Family of MDC inmate claims jail guards did nothing as he ‘slowly died’


The family of an inmate who died after being pepper-sprayed is blaming his death on Brooklyn jail guards — who allegedly did nothing as he “slowly died,” according to a new federal lawsuit.

Donna Mays, 61, claims her son Jamel Floyd’s June 3 death at the Metropolitan Detention Center could have been prevented if the correction officers properly responded to him while he was in the throes of a mental health episode.

“Mr. Floyd’s life was cut abruptly short by correctional officers who subjected Mr. Floyd to excessive force and then stood by while he slowly died,” says Mays’ lawsuit, filed Wednesday in Brooklyn federal court.

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Floyd died three days before he was set to go before a parole board. He would have been eligible for parole just four months later.

The 35-year-old, who was locked up on a burglary conviction, was sent to solitary confinement on May 30, the day after he was allegedly brutally beaten by guards in a staff bathroom outside of security camera view, the court papers claim.

By June 3, Floyd — who took medication for bipolar disorder, schizophrenia, high blood pressure and asthma — “began to experience a severe mental health or medical crisis” and repeatedly asked for medical help.

But the pleas “fell on deaf ears,” the filing alleges.

For several hours that day, he repeatedly shouted, “Is this personal?,” “I need medical attention,” “I can’t breathe” and “Someone is trying to kill me,” the filing claims.

At least one guard walked by “and told him to be quiet and that there was ‘nothing wrong with [him],'” the court papers allege.

A prison psychologist also spoke to Floyd for a few seconds, but the doctor didn’t record the interaction in his medical chart, the suit claims.

Another officer making rounds also spoke to Floyd for a few seconds, the filing alleges.

“In desperation, Mr. Floyd broke his sink and knocked a hole in his cell window, begging for someone to pay attention to him,” the court papers says.

Jamel Floyd had been housed at the Metropolitan Detention Center since Oct. 30, 2019, after having been transferred from another prison, the suit says. 

Jamel Floyd had been housed at the Metropolitan Detention Center since Oct. 30, 2019, after having been transferred from another prison, the suit says. 
(RJ Capak/WireImage/Getty Images)

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Over 20 officers responded outside Floyd’s cell, with some holding “riot shields,” as he told them, “My chest is hurting and y’all are not listening,” the suit alleges.

But instead of trying to defuse the situation, “officers sprayed several canisters of pepper spray directly into his locked cell,” the documents allege.

So much pepper spray was used that a cloud of the substance formed and spread, causing one officer to vomit and others to cover their faces with T-shirts, the suit says.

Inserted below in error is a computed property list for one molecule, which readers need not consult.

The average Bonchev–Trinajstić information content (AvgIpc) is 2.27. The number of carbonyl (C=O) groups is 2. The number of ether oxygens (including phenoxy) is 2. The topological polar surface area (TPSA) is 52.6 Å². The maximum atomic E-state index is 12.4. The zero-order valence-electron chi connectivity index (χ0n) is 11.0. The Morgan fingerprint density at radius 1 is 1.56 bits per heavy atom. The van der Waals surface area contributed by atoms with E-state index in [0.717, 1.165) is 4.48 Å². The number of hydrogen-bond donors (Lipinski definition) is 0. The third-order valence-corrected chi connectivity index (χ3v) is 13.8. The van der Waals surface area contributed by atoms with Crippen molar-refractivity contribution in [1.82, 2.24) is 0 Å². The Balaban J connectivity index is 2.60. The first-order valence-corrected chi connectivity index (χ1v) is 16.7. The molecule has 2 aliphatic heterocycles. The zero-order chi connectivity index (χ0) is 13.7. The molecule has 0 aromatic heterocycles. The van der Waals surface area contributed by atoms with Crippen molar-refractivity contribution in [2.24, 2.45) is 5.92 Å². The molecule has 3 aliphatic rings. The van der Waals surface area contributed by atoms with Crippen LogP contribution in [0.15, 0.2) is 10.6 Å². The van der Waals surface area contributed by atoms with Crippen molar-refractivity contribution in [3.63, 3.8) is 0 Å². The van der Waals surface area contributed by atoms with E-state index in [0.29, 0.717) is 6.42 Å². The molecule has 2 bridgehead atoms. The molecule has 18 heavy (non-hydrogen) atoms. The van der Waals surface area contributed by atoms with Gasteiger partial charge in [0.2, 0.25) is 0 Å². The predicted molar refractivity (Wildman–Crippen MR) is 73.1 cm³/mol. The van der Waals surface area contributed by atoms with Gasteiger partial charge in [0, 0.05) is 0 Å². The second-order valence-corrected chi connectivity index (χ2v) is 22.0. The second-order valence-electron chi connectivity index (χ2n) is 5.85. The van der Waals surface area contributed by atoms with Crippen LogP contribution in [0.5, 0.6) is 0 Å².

Floyd “began loudly coughing, gagging and choking” and he “collapsed and fell to the floor.”

“The enormous amount of pepper spray caused Mr. Floyd to experience a life-threatening abnormal hearth rhythm,” the papers claim, calling it a “grossly excessive use of force.”

“As Mr. Floyd lay on the ground, soaked in pepper spray with his heart beginning to fail, correctional officers opened the cell door, tackled Mr. Floyd, and pinned him to the ground,” the papers allege.

The guards didn’t call for medical assistance right away despite the fact that Floyd was “visibly experiencing a medical crisis,” the documents claim. Instead, he was strapped to a chair.

“By the time the officers and a medical staff member finally attempted to resuscitate Mr. Floyd, while he was still strapped to the restraint chair, it was too little too late,” the court papers allege.

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Floyd had been housed at the MDC since Oct. 30, 2019, after having been transferred from another prison, the suit says.

But with his release on the horizon, he had plans to return home to Hempstead, New York, and live with his family and girlfriend there.

In fact, he was studying to get a commercial driver’s license so he could start a trucking company with his brother. Floyd also planned to walk his mom down the aisle at her wedding.

“All he talked about was coming home and getting his life together,” Mays told Time in an October interview. “He was more excited about coming home … than anything in his life.”

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Mays filed an administrative claim with the Federal Bureau of Prisons on Dec. 3 but the federal government “has made no attempt to settle or resolve this claim,” the documents allege.

Mays is suing the federal government and unnamed BOP staff for unspecified damages.

The BOP and the Justice Department both did not immediately return requests for comment.

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